Duke looks to become 'legendary' in follow-up year
The best season in Duke football history is, well, history.
The Blue Devils say they want to be even better.
Duke began preseason practice Monday with running back Josh Snead saying the Blue Devils are "not trying to be great — we're trying to be legendary."
Duke won a school-record 10 games during its breakout 2013 season, claimed its first ACC Coastal Division title and reached the Chick-fil-A Bowl.
"This year we're trying to improve on that," Snead said. "The only thing better than that is to become legendary."
Coach David Cutcliffe said handling that past success will be critical this season and the test of the players' work ethic will come during a preseason camp he said "is going to be the hardest thing they've done."
Camp opened with a theme of accountability among the players, who have been broken up into 16 groups in an effort to promote team bonding. They're made up of players of all ages and positions, and have names like "Raptor" or "Nighthawk," and players wore dog tags bearing those names.
Accountability may have been an issue at the start of 2013. Snead said, "We had one guy that was fashionably late" to the first meeting and the entire team had to show up at 5 a.m. the following morning.
"This time, everybody was on time, so that's the good thing," Snead said with a laugh. "The excitement was there. You could sense a whole lot of guys were ready to start camp. Most times, when we come in, a lot of guys dread camp, but with the outcome we had last year, a lot of guys were ready to start this season."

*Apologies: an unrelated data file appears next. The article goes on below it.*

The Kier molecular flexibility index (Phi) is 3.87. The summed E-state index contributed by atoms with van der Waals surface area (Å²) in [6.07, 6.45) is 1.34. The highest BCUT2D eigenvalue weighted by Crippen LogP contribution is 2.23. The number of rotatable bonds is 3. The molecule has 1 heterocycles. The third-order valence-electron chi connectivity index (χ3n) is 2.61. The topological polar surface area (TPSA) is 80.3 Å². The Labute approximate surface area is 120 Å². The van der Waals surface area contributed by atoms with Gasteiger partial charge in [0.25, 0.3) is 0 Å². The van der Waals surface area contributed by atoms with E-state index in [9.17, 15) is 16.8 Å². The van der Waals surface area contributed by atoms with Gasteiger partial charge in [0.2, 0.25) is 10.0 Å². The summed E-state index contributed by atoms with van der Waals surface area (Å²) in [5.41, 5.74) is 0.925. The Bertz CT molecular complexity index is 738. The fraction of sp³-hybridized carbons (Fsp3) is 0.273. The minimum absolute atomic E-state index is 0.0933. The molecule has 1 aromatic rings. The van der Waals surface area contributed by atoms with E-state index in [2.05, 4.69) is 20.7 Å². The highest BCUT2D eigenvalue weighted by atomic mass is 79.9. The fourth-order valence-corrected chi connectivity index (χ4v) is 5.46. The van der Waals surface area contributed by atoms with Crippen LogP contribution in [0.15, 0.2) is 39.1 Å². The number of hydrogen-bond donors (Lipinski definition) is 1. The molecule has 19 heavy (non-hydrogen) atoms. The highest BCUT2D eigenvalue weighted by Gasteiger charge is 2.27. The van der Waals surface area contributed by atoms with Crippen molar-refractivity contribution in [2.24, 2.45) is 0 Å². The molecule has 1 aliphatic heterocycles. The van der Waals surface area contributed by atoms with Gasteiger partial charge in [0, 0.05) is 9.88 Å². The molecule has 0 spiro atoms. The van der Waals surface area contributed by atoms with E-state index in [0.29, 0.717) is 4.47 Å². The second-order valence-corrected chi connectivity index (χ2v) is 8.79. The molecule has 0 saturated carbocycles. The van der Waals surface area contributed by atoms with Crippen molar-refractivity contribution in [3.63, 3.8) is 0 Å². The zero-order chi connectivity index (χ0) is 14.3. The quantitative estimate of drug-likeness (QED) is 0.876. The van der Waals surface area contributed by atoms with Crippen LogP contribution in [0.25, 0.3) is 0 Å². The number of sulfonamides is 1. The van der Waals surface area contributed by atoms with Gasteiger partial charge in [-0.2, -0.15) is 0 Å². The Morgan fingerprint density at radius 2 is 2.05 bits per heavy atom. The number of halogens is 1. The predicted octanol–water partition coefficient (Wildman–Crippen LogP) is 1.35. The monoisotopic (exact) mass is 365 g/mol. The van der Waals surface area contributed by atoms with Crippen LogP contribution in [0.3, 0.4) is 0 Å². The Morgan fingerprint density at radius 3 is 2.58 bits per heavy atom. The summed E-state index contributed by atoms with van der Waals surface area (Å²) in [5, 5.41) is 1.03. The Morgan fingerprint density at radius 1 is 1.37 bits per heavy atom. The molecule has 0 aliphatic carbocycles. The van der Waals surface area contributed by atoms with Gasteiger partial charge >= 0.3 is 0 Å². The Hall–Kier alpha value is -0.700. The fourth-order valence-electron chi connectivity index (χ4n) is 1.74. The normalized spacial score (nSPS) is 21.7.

They're dealing with some heightened external expectations.
Duke had been picked last in either its division or overall in the ACC every year but one from 2000-13 — including last year, when the Blue Devils won it — but was chosen second in the Coastal behind Miami in a media vote last month.
The Blue Devils have a few issues to work out before they can even think about making another set of early December reservations in Charlotte for the league title game.
Duke is breaking in a new offensive coordinator: former Blue Devils receiver and NFL assistant Scottie Montgomery took over the offense when Kurt Roper moved to Florida.
"It's the same, a little more aggressive, I would say," second-year starting quarterback Anthony Boone said. "We're going to stick to what we are — a zone-read team and we're going to pass the football. That's who we are as an offense."
The Blue Devils also have to figure out how they'll replace Brandon Connette — who routinely relieved Boone in short-yardage situations and was a threat to rush, throw or catch the ball. Connette transferred to Fresno State during the offseason to be closer to his mother as she fights cancer.
Redshirt sophomore Thomas Sirk and redshirt freshman Parker Boehme appear to be the top two candidates to fill that role.
"I think we've got some quarterbacks that are going to be very aggressive in trying to keep us in that same basic package," Cutcliffe said. "I think we've got people who are faster than Brandon, can throw it better than Brandon, but they're not as polished. And that last part, are they as competitive? ... Sometimes in those red zone and short-yardage situations, it's not what you call, it's who's doing it."